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Protesters force Don Brash to cut short Waitangi speech

Author
NZ Herald,
Section
National,
Publish Date
Tuesday, 5 February 2019, 4:10p.m.

Former National leader Don Brash cut short his speech at Waitangi today just as his speaking area was taken over by protesters carrying a banner opposing racism.

The banner blocked out the stage, obscuring Brash from a crowd which had heckled him from the moment he opened his mouth.

"No doubt some of you regard me as an out and out racist," he said to about 200 people gathered in the main tent on Ti Tii Marae.

"Kia ora," shouted many in the crowd, agreeing with him, while others simply howled derision.

Heeni Hoterene (loudhailer) protests during Don Brash's speech. Photo / Michael Craig

Heeni Hoterene (loudhailer) protests during Don Brash's speech. Photo / Michael Craig

Brash plunged on, starting with te reo and his questioning views around the value of the language.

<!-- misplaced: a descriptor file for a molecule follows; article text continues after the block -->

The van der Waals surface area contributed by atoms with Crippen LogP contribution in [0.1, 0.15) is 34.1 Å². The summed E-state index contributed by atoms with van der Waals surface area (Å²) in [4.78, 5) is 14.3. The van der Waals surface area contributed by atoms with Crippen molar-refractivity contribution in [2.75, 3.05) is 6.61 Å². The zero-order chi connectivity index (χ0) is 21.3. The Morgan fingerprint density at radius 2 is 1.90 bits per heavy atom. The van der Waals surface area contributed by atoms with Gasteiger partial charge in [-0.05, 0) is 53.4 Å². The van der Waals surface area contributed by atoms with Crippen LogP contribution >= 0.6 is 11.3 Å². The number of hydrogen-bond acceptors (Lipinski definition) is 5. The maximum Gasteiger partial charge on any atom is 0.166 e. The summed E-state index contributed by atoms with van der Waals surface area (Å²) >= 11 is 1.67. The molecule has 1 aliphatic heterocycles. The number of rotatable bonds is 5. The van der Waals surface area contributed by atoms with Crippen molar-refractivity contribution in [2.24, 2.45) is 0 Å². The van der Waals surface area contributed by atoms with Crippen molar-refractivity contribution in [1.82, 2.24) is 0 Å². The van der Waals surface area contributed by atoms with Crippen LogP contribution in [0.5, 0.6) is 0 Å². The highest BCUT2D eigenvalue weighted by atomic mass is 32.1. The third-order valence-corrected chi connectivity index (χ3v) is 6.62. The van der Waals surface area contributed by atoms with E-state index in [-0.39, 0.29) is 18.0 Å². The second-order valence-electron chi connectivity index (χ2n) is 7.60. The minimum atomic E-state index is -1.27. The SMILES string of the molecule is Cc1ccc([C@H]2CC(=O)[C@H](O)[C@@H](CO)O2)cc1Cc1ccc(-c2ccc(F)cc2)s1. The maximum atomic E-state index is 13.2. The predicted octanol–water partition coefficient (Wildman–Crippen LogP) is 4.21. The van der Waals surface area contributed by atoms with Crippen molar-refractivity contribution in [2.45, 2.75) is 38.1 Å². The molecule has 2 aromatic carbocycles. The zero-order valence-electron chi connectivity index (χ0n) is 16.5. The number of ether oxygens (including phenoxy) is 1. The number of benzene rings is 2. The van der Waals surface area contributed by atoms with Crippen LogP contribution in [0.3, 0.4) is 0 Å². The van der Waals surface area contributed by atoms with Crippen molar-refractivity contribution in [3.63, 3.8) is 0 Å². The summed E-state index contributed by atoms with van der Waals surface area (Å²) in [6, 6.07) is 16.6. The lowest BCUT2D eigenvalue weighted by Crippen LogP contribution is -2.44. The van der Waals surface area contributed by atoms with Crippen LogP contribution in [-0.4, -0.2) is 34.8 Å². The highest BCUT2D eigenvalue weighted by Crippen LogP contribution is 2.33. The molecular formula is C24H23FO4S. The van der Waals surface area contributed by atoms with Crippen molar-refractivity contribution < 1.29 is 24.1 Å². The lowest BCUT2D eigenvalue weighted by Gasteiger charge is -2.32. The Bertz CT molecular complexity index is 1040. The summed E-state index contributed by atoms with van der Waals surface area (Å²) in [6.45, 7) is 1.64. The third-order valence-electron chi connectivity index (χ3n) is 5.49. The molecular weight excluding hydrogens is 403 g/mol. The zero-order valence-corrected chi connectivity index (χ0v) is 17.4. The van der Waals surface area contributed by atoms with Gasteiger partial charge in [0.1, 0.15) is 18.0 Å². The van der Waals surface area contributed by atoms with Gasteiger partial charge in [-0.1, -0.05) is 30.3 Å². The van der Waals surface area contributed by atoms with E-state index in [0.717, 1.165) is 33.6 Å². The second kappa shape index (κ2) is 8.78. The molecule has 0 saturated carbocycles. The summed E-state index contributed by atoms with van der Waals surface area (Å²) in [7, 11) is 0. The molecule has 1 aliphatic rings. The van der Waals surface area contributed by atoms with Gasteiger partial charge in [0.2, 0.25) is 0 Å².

He was not opposed to the language, he said. "I wish I spoke more of it," he said.

"So do we," came a clear voice from the crowd.

Regardless, he said he supported Maori Television.

"How generous of you," came a voice, with more catcalls.

Brash continued to confront te reo, and the value of English over other languages, and the objections from the crowd got louder.

Then one woman turned on a megaphone and Brash was silenced, shut down as she drew a rousing rebellion from the crowd.

Reuben Taipiri, who invited Brash, took over the stage and called for people to give Brash a chance.

They did, briefly, but the onslaught came again and Brash wilted.

"Madam, you'll have your chance in a moment," he said.

Heeni Hoterene (loudhailer) protests during Don Brash's speech. Photo / Michael Craig

Heeni Hoterene (loudhailer) protests during Don Brash's speech. Photo / Michael Craig

She wasn't waiting. No one was waiting for Beash to finish. Often, he barely got a chance to start.

And then he stopped. The banner came and Brash found himself blocked out by the word "racism", drawn large.

Then Brash sat there while everyone else had their turn.

The words wore different but the message was much the same as the banner.

"No room for racism," they said, one after another.

And Brash listened.

 

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